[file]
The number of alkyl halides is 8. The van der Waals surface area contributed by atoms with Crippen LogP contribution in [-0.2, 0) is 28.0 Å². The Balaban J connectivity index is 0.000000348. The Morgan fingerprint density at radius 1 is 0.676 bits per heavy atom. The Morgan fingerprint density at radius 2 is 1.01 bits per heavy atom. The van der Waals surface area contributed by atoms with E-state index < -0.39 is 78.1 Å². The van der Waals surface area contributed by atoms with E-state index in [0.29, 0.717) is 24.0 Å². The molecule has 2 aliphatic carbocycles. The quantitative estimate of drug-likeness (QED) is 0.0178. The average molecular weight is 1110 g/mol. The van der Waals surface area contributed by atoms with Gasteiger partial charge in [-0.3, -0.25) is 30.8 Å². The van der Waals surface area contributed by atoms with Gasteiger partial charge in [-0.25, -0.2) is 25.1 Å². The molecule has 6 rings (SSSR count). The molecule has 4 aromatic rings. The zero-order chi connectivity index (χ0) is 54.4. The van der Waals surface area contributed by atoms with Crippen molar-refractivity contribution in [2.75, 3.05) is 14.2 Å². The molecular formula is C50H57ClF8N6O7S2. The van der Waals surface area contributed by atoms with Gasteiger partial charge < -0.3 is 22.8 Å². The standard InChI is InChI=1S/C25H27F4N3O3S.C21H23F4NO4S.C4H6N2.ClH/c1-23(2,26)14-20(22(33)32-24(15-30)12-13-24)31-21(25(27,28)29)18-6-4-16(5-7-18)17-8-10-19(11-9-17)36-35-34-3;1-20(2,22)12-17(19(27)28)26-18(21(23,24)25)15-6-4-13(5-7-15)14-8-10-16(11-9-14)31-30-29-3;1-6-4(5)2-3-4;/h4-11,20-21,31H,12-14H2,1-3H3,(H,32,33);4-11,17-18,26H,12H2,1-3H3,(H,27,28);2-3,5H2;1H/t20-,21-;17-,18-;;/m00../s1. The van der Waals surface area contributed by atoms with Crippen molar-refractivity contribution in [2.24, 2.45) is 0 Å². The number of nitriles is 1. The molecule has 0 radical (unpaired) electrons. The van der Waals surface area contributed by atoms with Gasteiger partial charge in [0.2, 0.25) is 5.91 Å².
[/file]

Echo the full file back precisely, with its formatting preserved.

The number of alkyl halides is 8. The van der Waals surface area contributed by atoms with Crippen LogP contribution in [-0.2, 0) is 28.0 Å². The Balaban J connectivity index is 0.000000348. The Morgan fingerprint density at radius 1 is 0.676 bits per heavy atom. The Morgan fingerprint density at radius 2 is 1.01 bits per heavy atom. The van der Waals surface area contributed by atoms with E-state index < -0.39 is 78.1 Å². The van der Waals surface area contributed by atoms with E-state index in [0.29, 0.717) is 24.0 Å². The molecule has 2 aliphatic carbocycles. The quantitative estimate of drug-likeness (QED) is 0.0178. The average molecular weight is 1110 g/mol. The van der Waals surface area contributed by atoms with Gasteiger partial charge in [-0.3, -0.25) is 30.8 Å². The van der Waals surface area contributed by atoms with Gasteiger partial charge in [-0.25, -0.2) is 25.1 Å². The molecule has 6 rings (SSSR count). The molecule has 4 aromatic rings. The zero-order chi connectivity index (χ0) is 54.4. The van der Waals surface area contributed by atoms with Crippen molar-refractivity contribution in [2.75, 3.05) is 14.2 Å². The molecular formula is C50H57ClF8N6O7S2. The van der Waals surface area contributed by atoms with Gasteiger partial charge < -0.3 is 22.8 Å². The standard InChI is InChI=1S/C25H27F4N3O3S.C21H23F4NO4S.C4H6N2.ClH/c1-23(2,26)14-20(22(33)32-24(15-30)12-13-24)31-21(25(27,28)29)18-6-4-16(5-7-18)17-8-10-19(11-9-17)36-35-34-3;1-20(2,22)12-17(19(27)28)26-18(21(23,24)25)15-6-4-13(5-7-15)14-8-10-16(11-9-14)31-30-29-3;1-6-4(5)2-3-4;/h4-11,20-21,31H,12-14H2,1-3H3,(H,32,33);4-11,17-18,26H,12H2,1-3H3,(H,27,28);2-3,5H2;1H/t20-,21-;17-,18-;;/m00../s1. The van der Waals surface area contributed by atoms with Crippen molar-refractivity contribution in [2.24, 2.45) is 0 Å². The number of nitriles is 1. The molecule has 0 radical (unpaired) electrons. The van der Waals surface area contributed by atoms with Gasteiger partial charge in [0.2, 0.25) is 5.91 Å².